You are currently viewing Artist Alley Adventures — FanExpo Vancouver
Step aside Disney, there's a new "happiest place on Earth".

Artist Alley Adventures — FanExpo Vancouver

If you want to admire independent artists’ work in person, art shows, galleries, and craft fairs are not the only settings to do so.

Artist Alleys—areas of an event solely dedicated to artists of various skill levels to display and sell their artwork in various forms—are fairly common in popular culture conventions as well. The amount of artwork showcased by local artists is a major appeal of many geek-culture conventions.

Some of the larger popular culture conventions held in North America include New York Comic Con, San Diego Comic Con, Emerald City Comic Con, and Anime North. FanExpo Canada held in Toronto every year also attracts thousands upon thousands of attendees.

I’ve volunteered at and attended FanExpo Vancouver every year since 2014. And despite not nearly matching the scale of FanExpo Canada, this doesn’t take away from the legitimacy of the event; interesting film, television, internet, and comic guests; and my favorite part, it’s artist alley full of gorgeous and inspiring work.

An important distinction between galleries and craft fairs is that much of the art found in convention artist alleys falls under fan art:

Artwork created by fans of a work of fiction and derived from a series’ [whether it be from a video game, film, television, etc.] character, setting, or other aspect of that work.  —

Despite being unique and intriguing, fan art’s value is a controversial topic within the artist community. Arguments against fan art frequently include the lack of originality of the work and it’s impediment on Copyright regulations, as characters and/or settings showcased in fan art are not owned by the “fan artist”.

However, there’s something truly inspiring about seeing artists recreate well-loved characters from their own perspectives and in their own styles.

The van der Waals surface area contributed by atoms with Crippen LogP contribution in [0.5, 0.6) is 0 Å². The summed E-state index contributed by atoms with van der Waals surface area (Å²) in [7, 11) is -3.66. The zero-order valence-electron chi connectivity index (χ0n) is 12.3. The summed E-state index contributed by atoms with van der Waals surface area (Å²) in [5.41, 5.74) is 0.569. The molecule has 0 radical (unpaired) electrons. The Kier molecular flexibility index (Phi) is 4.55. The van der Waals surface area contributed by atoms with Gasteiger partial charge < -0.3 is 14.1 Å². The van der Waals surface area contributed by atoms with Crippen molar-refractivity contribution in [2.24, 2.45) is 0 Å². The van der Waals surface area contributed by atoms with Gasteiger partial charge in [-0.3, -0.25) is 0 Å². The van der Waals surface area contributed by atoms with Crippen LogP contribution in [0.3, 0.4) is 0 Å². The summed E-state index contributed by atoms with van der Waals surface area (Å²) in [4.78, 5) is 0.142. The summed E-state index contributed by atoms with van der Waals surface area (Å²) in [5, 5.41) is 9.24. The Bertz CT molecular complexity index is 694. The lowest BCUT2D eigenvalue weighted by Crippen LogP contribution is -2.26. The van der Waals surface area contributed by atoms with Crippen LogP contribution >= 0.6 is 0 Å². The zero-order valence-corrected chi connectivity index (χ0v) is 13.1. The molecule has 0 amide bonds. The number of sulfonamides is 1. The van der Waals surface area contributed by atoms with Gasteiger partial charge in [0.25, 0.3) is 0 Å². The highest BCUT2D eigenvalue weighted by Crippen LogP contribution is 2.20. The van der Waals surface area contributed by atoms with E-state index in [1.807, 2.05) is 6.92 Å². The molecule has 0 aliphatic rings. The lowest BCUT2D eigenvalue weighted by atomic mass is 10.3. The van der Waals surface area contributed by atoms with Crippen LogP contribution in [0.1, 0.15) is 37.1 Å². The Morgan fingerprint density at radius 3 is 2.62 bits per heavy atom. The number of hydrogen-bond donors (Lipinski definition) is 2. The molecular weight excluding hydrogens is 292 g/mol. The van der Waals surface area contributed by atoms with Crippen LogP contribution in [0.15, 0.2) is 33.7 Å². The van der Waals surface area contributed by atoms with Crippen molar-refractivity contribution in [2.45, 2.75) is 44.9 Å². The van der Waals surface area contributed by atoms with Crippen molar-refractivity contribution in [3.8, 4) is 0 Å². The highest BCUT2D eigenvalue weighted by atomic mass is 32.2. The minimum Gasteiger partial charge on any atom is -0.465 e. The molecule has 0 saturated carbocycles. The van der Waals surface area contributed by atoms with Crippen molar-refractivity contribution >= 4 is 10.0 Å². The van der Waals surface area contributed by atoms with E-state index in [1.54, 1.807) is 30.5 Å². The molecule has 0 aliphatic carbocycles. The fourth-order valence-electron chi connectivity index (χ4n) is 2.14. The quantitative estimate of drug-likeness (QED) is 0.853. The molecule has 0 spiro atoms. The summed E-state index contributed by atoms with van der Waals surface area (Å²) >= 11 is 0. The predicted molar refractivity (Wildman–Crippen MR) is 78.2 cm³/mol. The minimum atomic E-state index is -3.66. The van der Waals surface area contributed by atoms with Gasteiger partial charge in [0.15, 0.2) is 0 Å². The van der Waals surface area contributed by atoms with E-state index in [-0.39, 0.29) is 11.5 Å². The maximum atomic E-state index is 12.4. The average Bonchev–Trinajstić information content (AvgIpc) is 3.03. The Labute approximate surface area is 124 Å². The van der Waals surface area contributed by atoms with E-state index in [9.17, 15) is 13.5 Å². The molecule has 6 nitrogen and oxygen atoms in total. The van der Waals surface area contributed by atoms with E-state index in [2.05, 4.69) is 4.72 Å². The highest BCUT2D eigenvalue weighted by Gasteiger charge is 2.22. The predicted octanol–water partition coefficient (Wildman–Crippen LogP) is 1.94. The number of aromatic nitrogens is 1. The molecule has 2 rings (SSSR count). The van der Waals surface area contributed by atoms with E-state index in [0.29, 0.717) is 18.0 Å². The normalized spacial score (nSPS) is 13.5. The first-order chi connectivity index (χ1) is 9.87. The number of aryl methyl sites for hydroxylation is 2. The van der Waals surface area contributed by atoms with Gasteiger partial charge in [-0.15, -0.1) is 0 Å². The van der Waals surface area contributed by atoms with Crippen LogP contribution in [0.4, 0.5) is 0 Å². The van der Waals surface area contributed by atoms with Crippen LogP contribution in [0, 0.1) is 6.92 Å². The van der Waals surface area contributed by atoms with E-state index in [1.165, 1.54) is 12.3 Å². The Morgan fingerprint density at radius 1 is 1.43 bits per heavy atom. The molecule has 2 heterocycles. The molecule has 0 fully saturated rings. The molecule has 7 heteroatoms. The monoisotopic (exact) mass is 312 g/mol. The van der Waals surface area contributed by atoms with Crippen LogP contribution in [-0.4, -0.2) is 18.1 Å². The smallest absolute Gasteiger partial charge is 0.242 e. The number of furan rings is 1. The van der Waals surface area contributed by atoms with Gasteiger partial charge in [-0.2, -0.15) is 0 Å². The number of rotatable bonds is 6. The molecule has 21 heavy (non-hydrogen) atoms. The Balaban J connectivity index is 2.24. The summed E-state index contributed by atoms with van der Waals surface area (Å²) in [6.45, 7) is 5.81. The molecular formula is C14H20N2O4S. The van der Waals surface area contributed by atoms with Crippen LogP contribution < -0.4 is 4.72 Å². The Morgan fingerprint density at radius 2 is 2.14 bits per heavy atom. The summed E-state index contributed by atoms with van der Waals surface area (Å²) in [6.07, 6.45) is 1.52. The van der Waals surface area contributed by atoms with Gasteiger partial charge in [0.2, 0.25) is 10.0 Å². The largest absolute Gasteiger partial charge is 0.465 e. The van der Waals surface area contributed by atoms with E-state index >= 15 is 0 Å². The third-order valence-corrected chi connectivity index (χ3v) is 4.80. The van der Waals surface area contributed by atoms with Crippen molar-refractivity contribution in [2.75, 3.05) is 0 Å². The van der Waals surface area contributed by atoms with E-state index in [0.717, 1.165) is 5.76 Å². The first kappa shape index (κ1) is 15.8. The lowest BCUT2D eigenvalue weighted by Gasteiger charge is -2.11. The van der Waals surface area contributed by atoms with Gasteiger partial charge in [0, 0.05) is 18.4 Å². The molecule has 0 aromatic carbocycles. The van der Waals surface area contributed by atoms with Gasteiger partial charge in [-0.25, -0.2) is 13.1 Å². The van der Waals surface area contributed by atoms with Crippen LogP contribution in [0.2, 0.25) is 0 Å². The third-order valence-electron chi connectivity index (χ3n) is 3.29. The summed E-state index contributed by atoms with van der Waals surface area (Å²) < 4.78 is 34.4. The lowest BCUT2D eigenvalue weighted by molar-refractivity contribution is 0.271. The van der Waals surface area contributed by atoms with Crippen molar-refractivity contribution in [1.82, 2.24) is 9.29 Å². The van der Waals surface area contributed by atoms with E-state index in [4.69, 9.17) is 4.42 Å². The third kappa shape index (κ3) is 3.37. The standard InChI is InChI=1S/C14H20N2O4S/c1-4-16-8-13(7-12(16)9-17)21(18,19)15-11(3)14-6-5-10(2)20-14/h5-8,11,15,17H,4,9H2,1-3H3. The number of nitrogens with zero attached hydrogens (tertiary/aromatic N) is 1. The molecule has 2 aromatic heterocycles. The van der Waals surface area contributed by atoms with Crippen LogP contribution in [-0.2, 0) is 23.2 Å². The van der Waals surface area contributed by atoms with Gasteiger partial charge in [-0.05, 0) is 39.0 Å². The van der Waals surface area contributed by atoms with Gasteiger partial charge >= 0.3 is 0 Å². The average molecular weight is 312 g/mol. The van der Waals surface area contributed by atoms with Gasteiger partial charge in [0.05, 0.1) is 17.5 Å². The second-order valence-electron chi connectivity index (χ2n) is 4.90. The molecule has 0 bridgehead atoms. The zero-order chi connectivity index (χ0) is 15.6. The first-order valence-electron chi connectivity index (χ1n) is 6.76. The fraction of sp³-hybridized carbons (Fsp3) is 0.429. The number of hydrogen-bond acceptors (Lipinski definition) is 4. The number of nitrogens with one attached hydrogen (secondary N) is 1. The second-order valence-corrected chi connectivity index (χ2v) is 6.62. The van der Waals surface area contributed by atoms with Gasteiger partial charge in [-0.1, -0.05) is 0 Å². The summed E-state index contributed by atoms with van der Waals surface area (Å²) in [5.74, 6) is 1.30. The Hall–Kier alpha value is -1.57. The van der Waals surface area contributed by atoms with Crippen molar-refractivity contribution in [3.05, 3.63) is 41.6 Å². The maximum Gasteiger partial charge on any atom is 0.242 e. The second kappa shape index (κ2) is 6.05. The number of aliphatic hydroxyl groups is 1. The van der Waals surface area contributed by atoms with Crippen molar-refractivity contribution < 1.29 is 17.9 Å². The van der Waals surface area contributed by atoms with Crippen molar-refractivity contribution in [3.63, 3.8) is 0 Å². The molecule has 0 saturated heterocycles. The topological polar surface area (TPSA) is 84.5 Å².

Media inspires other media. 

A cycle of reincorporation is present in all different forms of art—and it makes many artists of all sorts wonder if anything is truly original. In this case, characters on the big and small screen can easily be translated into another creative medium; in other words, it shows that all different types of media are interchangeable and allows people to revisit familiar works in ways that are new and unfamiliar. But more on the fan art vs. original art argument another day.

The point is, art can be experienced in a never-ending list of ways. Popular culture conventions is just one outlet. Conventions give artists the opportunity to put their work into the world, and attendees the chance to soak it all in.

So if you were ever considering visiting one of these events, I highly recommend that you take a stroll through their accompanying artist alley.

My favorite pieces of artwork purchased at the convention are these two prints:

Svend Gregori My Neighbor Totoro Fanart
Svend Gregori My Neighbor Totoro Fanart
Sharon Leung Moana Fanart
I spent so much time speaking with Sharon Leung at FanExpo 2018, it was incredible and her prints are beautiful!

FanExpo Vancouver 2018 Haul

In all honestly, I’ve yet to see My Neighbor Totoro, but this print by Svend Gregori was too gorgeous to pass up. The most compelling type of artwork in my opinion, is that which builds a setting and truly takes you there. I refer to these types of illustrations as “Art that Teleports” (follow this link to visit my Pinterest board if you want a better sense as to what I’m referring to).

A print of Moana created by Sharon Leung in her iconic introductory scene. This gorgeous piece was painted in a live competition known as Park’s Edge Paint Off. Not only did Sharon win the competition, she later touched up and scanned her work to create prints.

I met so many other group and individual artists, including Baylee Jae, Jackie Droujko, Pax Avalon, and Maxine Art just to name a few.

Being in a space completely dedicated to creative minds is incredible. And I used this opportunity to seek out advice for beginner artists from successful people who constantly put their work out into the world.

If you visit an artist’s table, take the time to ask these creatives about the inspiration behind their work. It’s truly motivating to hear about other artists’ stories. And if you begin to visit various local conventions, it’s great to recognize these artists and revisit your previous conversations. Plus. it’s even more rewarding when they recognize and reach out to you.

Author’s Note:

Note that popular culture conventions come in all shapes and sizes. Some require a purchased ticket for entry, and others are free to the public; some include various events and panels; and others are solely an area dedicated to artists and vendors for selling their craft.

Find out which conventions are being held in your area by visiting

Leave a Reply